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From Spain to Italy
From tasting the paella in Valencia to walking the Cinque Terre, this route takes you to the best places along the European Mediterranean coast. The trip can easily be done by car or train—each of the cities and villages included have central train stations. Allow 2-3 weeks to make the most of each destination—consider a rail pass if you're going to travel the entire route!Continue to 2 of 13 below.
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Start in Valencia, Spain's third largest city. Explore the city's compact historic center and two central squares. Mingle with locals at the Mercado Central and eat plenty of paella—this is where the famous rice dish originates. Don't miss a walk through the historic La Lonja silk exchange building, and if you time things right, throw tomatoes at your friends during the annual La Tomatina festival.Continue to 3 of 13 below.
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Next, make a pit stop in the town of Tarragona, which was founded as an important Roman Military camp in 218 bc. Explore Roman ruins like the Amfiteatre Romà, eat seafood and tapas near the marina and hit the beach at one of the city's surrounding coves.Continue to 4 of 13 below.
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Allow for at least three days in Barcelona, everybody's favorite port city on the Mediterranean. Get lost exploring the narrow, art-filled streets of the Barrio Gotico, dare yourself to track down every one of Antoni Gaudí's unique designs (including the eternally-under-construction Sagrada Familia), snap photos of fruit and fish at the colorful Boquería market and start a staring contest with a human statue on La Rambla.Continue to 5 of 13 below.
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Narbonne and Carcassonne, France
Spend a day or two exploring Narbonne and Carcassonne. Narbonne was the first Roman colony outside of Italy, and was located at the crossroads of the via Domitia, the Roman road linking Italy to Spain. In Carcassonne, visit (or simply stare at) the best preserved Cathar castle in France.Continue to 6 of 13 below.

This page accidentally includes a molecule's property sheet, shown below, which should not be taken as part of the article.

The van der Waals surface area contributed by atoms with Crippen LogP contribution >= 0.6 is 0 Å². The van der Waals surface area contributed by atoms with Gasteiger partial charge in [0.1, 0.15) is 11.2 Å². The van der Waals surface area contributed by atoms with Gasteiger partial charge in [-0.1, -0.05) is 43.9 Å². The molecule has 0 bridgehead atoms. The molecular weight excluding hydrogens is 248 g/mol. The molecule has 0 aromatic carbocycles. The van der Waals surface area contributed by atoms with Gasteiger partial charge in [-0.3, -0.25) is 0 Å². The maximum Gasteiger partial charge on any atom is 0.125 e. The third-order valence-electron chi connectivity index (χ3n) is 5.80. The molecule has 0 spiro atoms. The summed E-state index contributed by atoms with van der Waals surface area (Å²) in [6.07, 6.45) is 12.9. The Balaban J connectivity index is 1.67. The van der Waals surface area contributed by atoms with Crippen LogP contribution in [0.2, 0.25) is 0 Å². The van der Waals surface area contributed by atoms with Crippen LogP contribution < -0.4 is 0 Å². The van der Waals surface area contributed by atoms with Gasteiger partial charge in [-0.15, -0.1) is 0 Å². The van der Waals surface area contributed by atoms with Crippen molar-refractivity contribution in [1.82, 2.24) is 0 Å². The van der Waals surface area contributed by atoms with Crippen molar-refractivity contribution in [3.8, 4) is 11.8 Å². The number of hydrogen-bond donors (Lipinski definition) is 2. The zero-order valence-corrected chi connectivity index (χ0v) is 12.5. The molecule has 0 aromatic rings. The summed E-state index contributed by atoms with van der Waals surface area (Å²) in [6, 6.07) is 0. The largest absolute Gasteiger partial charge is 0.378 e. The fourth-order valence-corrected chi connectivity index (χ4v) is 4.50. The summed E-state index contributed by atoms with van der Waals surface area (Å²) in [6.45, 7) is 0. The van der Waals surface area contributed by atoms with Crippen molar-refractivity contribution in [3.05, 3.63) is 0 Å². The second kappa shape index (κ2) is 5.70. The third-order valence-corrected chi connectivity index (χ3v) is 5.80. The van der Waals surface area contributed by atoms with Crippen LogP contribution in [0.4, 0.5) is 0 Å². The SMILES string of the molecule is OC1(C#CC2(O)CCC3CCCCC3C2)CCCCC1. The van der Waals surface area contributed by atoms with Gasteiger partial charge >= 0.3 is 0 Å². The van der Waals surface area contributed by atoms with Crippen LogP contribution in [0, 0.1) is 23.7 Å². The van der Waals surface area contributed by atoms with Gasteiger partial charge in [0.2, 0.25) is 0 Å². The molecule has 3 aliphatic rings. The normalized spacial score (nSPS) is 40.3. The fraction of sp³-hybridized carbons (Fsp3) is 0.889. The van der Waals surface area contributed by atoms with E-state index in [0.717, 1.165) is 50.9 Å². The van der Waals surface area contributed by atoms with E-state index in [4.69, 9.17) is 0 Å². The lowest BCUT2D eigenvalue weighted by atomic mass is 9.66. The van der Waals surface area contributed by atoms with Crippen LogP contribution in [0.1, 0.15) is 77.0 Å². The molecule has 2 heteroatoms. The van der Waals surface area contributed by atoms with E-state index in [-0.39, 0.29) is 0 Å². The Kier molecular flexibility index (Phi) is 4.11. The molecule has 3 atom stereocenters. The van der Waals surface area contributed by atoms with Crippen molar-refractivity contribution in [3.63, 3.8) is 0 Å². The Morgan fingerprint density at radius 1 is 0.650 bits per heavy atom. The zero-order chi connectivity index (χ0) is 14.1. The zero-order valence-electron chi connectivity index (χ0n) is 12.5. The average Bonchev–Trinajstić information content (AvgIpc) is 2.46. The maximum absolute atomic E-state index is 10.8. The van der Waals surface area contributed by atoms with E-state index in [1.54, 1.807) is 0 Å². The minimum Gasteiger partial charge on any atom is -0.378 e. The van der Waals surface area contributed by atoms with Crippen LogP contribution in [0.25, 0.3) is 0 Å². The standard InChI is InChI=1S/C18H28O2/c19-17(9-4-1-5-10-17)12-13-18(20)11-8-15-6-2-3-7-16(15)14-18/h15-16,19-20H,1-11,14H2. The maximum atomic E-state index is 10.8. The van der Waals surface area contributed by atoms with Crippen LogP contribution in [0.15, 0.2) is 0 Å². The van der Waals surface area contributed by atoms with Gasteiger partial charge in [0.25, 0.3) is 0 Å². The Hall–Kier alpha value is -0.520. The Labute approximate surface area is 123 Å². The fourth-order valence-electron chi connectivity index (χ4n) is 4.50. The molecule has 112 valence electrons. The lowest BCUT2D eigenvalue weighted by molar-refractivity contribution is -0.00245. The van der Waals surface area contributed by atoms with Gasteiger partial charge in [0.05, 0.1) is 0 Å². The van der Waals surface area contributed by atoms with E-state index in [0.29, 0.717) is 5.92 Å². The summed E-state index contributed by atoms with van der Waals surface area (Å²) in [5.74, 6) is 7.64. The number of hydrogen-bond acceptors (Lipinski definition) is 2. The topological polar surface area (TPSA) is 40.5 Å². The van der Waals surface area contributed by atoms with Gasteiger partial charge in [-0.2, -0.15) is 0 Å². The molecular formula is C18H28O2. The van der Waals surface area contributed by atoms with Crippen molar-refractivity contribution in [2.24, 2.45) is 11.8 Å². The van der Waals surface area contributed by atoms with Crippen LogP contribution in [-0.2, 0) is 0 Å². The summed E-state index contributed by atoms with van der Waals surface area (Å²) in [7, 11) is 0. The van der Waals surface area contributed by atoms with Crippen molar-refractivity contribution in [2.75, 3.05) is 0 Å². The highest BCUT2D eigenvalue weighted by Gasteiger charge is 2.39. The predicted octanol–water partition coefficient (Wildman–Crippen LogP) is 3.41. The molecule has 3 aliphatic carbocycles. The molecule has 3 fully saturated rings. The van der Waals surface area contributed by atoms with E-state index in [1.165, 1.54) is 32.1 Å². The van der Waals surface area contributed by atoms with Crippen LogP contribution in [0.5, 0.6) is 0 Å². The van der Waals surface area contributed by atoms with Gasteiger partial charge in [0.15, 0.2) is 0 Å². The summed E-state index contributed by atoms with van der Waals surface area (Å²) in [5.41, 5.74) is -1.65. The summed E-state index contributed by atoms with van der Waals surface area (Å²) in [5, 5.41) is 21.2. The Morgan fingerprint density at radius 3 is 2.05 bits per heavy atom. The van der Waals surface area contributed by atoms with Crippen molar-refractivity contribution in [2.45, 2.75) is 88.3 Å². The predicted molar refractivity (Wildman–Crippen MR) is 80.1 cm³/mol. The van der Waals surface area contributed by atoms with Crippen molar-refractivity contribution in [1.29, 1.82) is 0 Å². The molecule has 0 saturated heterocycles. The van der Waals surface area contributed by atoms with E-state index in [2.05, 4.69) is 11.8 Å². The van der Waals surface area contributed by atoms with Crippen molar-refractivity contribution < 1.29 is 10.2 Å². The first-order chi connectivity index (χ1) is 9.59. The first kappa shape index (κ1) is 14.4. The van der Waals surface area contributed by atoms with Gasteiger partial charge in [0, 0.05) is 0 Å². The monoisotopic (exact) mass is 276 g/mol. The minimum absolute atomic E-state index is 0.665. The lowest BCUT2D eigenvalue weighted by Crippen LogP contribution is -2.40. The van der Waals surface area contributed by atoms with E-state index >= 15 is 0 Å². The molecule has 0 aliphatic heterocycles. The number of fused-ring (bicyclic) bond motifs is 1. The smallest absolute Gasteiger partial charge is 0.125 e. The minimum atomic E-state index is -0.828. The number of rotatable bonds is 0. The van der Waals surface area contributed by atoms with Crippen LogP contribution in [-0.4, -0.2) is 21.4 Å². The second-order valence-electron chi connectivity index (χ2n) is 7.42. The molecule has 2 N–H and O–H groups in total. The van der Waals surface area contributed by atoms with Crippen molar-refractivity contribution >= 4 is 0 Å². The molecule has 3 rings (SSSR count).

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Like the nearby towns of Arles and Avignon, Nimes is a historic center that shares space with remarkable Roman ruins. Nimes is more Spanish than Arles; you'll find bullfighting and plenty of tapas here. Outside of town, take the opportunity to taste Mulsum, an ancient Roman wine that's still being made today.Continue to 7 of 13 below.
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The papacy's former home town is a must-see part of Provence. The towering 1300s palace (the largest gothic palace in Europe) is still open to visitors today, and the city's narrow streets and pedestrian plazas offer plenty to explore. Avignon is also a launch pad for day trips to other Provence towns, so plan for at least three days there.Continue to 8 of 13 below.
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Founded by the Greeks, colonized by the Romans, made famous again by Van Gogh—Arles is the essence of Provence, complete with a great Roman arena right in the center. That arena is now host to bullfights and other festivals, and the town has settled into its reputation as a destination for artists, filmmakers and photographers.Continue to 9 of 13 below.
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Marseille is best known as a bustling port town and France's second largest city. The town's charm is in its laid-back, urban lifestyle rather than traditional tourist attractions, and it's become a desirable destination on the alternative travel scene. The city has historically served as a hub for African immigrants entering France, thus boasts strong North African influences and a fascinating fusion of cultures. Bouillabaisse—the famous French seafood stew dish—originated here, so come with plenty of room for snacking.Continue to 10 of 13 below.
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Nice is the urban capital of the flashy Cote d'Azur. It's a beach destination, a market mingler's paradise and an eater's daydream. Drive through the seaside cities of Saint Tropes and Cannes to get there, and one you've arrived, meander along the Promenade des Anglais, browse vegetables and fruits at the Cours Saleya Market and admire the works of Matisse in the town that provided the painter with years of inspirationContinue to 11 of 13 below.
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The old port city of Genoa got a facelift when it became the 2004 European Culture Capital—its large Medieval quarter offers plenty churches, palaces and museums to occupy a couple of days. The city's Rennaissance and Baroque-style Rolli Palaces were granted UNESCO World Heritage status in 2006, and the Genoa's rejuvenated port hosts Europe's second largest aquarium.Continue to 12 of 13 below.
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Cinque Terre, Italy
Tourists flock to this group of five seaside towns for good reason. Linked by hiking trails (and a frequent train) that ascend up the surrounding cliffs through lemon groves and vineyards, each colorful center brings its own identity to the region. Spend a couple of days traversing each of the paths on the water's edge, while stopping for pesto pizza, limoncello, and refreshing rock-pool swims along the way.Continue to 13 of 13 below.
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Old and new mix in interesting ways in Italy's capital city. Spend three to four days exploring the Colosseum, the Pantheon and the Forum. Toss a penny in the Trevi Fountain for good luck, and enjoy a gelato in one of the city's market squares. Head to the Trastevere neighborhood for an iconic Italian meal, and gawk upwards at Michelangelo's frescos in the Vatican's Sistine Chapel.